Next-gen SMT line provides more flexibility
Tuesday, 18 April, 2017 | Supplied by: Hawker Richardson
Rapier Electronics provides prototyping and production solutions for electrical assemblies. From simple rework and repair to full turnkey production services, the company caters for low- to high-volume projects as well as offering design and consulting expertise.
While high-volume manufacturing has largely moved offshore in recent years, the demand for local prototyping and low-volume production continues to gain popularity. Companies wanting quicker turnaround times and greater control over intellectual property is resulting in an increased demand for local contract electronics manufacturers.
In early 2015, Rapier decided to review its business model to ensure it had the flexibility to service a wider range of customers with more diverse production needs. At the time, the company was running two surface mount technology (SMT) production lines: one running a Juki 700 series pick-and-place machine and the other running a Juki 2060RL series machine. Both lines were running Omniflow5 reflow ovens.
While the two lines could pick and place up to a combined ~15,000 components per hour (CPH) and handle a maximum PCB board size of 510 x 460 mm, it was limiting Rapier’s ability to keep pace with its customers’ demands. It was clear that Rapier needed to upgrade its SMT capabilities if it wanted to maintain and grow the business: the company required a solution that could provide in excess of 35,000+ CPH and place a wider variety of components.
As well as looking at newer Juki machines, Rapier consulted with a number of SMT equipment suppliers, including Hawker Richardson. While there were multiple solutions on the market that could meet Rapier’s initial requirements, only a YAMAHA solution offered by Hawker Richardson provided increased feeder capacity and flexibility, electric ‘smart’ feeders and user-friendly programming features that allowed for the quick turnaround of jobs.
The YAMAHA i-PULSE M20 pick-and-place machine provided Rapier with everything it needed in one flexible solution with either 144 or 180 electric feeders on one single machine. It was the preferred choice over the pigeon-pair mode of operation offered by Juki pick-and-place machines. Long-term serviceability will also be improved by operating only one machine type while losing nothing in capability over the old-style pigeon-pair solution.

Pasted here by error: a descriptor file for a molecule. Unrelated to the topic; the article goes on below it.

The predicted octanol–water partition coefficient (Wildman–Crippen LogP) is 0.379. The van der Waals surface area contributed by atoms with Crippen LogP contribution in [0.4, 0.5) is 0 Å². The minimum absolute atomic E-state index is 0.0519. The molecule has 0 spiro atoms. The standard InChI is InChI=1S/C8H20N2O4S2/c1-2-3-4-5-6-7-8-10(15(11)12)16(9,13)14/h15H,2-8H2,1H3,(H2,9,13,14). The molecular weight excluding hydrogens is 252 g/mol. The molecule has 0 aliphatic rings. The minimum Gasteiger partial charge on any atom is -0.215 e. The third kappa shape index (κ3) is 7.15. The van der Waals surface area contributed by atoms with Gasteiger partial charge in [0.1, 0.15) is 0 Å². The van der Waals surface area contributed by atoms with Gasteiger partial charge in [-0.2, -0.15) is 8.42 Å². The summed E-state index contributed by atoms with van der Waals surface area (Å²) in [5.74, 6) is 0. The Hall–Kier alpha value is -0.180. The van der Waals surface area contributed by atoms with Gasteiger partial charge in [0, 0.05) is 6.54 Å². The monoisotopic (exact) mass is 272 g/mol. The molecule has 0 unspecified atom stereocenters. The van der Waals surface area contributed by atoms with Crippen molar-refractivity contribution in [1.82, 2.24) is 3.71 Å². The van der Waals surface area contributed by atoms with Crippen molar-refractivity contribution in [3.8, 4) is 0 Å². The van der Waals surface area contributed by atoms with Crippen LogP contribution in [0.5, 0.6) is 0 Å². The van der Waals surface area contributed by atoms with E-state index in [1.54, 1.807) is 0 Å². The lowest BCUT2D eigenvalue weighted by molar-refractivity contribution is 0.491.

As an added bonus, the YAMAHA i-PULSE M20 pick-and-place machines could handle PCB boards from 50 x 30 mm to 1.5 m x 510 mm. They also provided standard board warpage detection and force control for placing connectors.
After considerable research and consideration, Rapier decided to replace its main SMT line with a YAMAHA solution consisting of:
- two YAMAHA i-PULSE M20 pick-and-place machines with tray cart;
- one Heller 1707 MK3 lead-free reflow oven;
- Nutek inline conveyors.
Hawker Richardson managed the entire installation and commissioning process and had the new line up and running within three days. Full training was provided by experienced Hawker Richardson staff and ongoing support and servicing continues. Arrangements were made for Rapier’s existing SMT machines to be sold through second-hand SMT sales equipment specialist Resurface.
Since commissioning, the line has been operational without fault. Rapier now has an SMT production line that will grow with the business for the next 10 to 15 years and cater for almost any requirement its customers have. And with other local manufacturers (private and defence) using Hawker Richardson-supplied YAMAHA and i-PULSE machines, Rapier also has the reassurance of Hawker Richardson’s local service and support team.
Throughput on the new line has effectively tripled, reducing the time taken to complete production runs. This has allowed the sales team to go out and chase new business that was previously unachievable.
“As an SMT production contractor, it’s important that we can cater for any need our customers have,” said Rapier Electronics Director Tom Rae. “Whether it’s creating a one-off prototype on a single board to production runs of thousands of units, we need to be able to cater for it all. This new line gives us that ability.”
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